The search for competitive advantage through emotional manipulation increasingly shapes not only personal relations but relations at work as well. Personal life, no longer a refuge from deprivations suffered at work, has become as anarchical, as warlike, and as full of stress as the marketplace itself. The cocktail party reduces sociability to social combat.
At the same time that public life and even private life take on the qualities of spectacle, a countermovement seeks to model spectacle, theater, all forms of life, on reality—to obliterate the very distinction between art and life. Both developments popularize a sense of the absurd, that hallmark of the contemporary sensibility. Overexposure to manufactured illusions soon destroys their representational power. The illusion of reality dissolves, not in a heightened sense of reality as we might expect, but in a remarkable indifference to reality.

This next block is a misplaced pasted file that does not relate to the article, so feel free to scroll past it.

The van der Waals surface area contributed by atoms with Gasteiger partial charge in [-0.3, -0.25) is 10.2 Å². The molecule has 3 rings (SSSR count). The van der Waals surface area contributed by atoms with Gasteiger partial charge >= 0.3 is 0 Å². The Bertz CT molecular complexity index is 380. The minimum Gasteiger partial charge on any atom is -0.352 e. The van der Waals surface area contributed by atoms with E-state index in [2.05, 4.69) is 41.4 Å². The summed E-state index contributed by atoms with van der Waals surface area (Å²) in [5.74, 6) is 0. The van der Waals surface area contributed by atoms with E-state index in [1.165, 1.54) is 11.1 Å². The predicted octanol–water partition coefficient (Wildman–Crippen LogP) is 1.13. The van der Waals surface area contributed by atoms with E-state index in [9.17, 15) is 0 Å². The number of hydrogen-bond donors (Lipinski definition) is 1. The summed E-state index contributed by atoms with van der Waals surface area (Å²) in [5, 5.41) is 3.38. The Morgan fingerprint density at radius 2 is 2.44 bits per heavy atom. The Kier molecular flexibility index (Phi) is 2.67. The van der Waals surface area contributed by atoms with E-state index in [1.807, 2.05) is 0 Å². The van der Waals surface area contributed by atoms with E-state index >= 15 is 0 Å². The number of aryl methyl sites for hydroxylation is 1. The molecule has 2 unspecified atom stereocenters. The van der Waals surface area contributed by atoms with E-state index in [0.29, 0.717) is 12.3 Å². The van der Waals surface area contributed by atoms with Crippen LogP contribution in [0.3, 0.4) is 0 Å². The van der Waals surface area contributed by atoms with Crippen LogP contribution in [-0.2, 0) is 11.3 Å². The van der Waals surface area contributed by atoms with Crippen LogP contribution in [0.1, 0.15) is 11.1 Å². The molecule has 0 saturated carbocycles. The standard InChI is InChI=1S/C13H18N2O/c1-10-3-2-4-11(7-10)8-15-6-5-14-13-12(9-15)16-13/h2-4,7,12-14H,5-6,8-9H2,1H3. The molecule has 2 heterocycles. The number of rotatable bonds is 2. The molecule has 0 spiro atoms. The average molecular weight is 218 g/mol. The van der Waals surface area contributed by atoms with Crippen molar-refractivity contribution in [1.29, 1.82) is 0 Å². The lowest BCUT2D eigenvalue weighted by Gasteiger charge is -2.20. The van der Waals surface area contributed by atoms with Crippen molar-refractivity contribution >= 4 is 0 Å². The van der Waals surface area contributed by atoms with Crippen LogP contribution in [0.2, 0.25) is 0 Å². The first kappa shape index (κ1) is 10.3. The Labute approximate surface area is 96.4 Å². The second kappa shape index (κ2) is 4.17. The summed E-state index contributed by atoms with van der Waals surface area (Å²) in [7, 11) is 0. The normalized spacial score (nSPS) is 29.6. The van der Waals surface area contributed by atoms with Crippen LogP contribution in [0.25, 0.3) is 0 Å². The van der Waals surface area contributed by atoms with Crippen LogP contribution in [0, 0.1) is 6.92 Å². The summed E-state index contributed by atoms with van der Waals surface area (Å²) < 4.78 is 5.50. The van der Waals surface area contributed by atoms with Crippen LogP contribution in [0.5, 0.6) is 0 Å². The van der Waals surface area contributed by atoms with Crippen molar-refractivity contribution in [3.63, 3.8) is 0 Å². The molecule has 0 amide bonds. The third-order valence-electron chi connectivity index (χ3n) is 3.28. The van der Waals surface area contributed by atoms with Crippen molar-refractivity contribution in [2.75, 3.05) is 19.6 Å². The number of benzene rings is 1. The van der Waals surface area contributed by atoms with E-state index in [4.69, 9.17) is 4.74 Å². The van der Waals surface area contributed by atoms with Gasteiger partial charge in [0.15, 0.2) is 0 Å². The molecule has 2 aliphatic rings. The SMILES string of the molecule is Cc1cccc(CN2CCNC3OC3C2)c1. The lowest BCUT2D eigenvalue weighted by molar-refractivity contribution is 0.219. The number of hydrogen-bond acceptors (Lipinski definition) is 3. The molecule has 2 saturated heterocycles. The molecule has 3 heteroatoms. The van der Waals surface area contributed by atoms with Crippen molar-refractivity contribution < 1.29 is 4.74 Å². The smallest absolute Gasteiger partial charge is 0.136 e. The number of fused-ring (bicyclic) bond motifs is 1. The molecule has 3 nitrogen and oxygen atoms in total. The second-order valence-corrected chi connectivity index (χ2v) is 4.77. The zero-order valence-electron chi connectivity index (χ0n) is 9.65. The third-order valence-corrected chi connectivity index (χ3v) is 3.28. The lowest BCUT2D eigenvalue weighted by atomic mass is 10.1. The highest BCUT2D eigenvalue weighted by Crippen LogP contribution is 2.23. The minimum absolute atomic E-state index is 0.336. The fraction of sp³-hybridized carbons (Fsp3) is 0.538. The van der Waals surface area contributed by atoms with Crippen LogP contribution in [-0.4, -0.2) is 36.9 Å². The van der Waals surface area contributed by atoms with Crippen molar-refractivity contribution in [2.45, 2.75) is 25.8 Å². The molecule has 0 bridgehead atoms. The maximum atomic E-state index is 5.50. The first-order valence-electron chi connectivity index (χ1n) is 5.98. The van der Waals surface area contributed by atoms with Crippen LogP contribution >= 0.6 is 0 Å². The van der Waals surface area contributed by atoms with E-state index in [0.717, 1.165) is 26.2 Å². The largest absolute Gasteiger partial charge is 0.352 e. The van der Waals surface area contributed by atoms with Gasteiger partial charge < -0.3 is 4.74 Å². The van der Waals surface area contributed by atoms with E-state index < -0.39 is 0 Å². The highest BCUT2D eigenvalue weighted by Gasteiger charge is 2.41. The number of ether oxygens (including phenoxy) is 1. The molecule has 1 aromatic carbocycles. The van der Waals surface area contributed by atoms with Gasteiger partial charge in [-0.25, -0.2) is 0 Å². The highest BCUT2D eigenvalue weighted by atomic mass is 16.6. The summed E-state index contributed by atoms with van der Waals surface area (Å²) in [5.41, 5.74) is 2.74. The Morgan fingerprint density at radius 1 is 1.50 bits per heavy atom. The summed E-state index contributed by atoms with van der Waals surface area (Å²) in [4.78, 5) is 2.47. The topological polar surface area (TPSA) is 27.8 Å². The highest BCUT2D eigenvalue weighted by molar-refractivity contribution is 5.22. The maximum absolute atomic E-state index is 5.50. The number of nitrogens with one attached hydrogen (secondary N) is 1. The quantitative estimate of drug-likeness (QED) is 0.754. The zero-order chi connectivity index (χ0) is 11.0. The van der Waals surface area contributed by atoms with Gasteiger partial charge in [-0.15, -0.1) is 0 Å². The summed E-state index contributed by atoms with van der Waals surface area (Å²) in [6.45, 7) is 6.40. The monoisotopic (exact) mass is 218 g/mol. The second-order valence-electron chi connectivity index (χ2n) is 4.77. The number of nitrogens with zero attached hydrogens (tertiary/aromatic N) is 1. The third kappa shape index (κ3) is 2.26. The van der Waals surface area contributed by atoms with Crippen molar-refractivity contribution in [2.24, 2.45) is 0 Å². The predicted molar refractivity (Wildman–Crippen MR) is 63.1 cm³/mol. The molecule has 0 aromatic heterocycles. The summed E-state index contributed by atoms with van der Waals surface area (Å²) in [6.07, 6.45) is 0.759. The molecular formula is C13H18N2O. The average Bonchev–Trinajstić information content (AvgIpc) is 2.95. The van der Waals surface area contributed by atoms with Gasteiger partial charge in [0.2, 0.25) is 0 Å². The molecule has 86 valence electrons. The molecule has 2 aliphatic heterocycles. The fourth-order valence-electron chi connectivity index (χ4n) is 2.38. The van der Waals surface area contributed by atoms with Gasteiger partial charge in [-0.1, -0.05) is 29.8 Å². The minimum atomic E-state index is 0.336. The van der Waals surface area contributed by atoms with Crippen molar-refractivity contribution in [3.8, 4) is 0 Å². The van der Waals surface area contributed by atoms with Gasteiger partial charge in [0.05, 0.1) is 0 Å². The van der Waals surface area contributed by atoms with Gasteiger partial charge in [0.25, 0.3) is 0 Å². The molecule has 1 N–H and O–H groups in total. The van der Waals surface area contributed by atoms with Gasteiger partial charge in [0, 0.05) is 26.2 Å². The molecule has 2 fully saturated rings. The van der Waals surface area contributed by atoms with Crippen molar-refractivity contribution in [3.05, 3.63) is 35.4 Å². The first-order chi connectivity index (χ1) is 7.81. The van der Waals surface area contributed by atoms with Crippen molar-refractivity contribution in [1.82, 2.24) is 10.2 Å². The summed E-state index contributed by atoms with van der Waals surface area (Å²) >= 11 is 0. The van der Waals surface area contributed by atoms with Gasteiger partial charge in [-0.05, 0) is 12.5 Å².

A number of historical currents have converged in our time to produce not merely in artists but also in ordinary men and women an escalating cycle of self-consciousness—a sense of the self as a performer under the constant scrutiny of friends and strangers. . . . To the performing self, the only reality is the identity he can construct out of materials furnished by advertising and mass culture, themes of popular film and fiction, and fragments torn from a vast range of cultural traditions. In order to polish and perfect the part he has devised for himself, the new Narcissus gazes at his own reflection, not so much in admiration as in unremitting search of flaws, signs of fatigue, decay.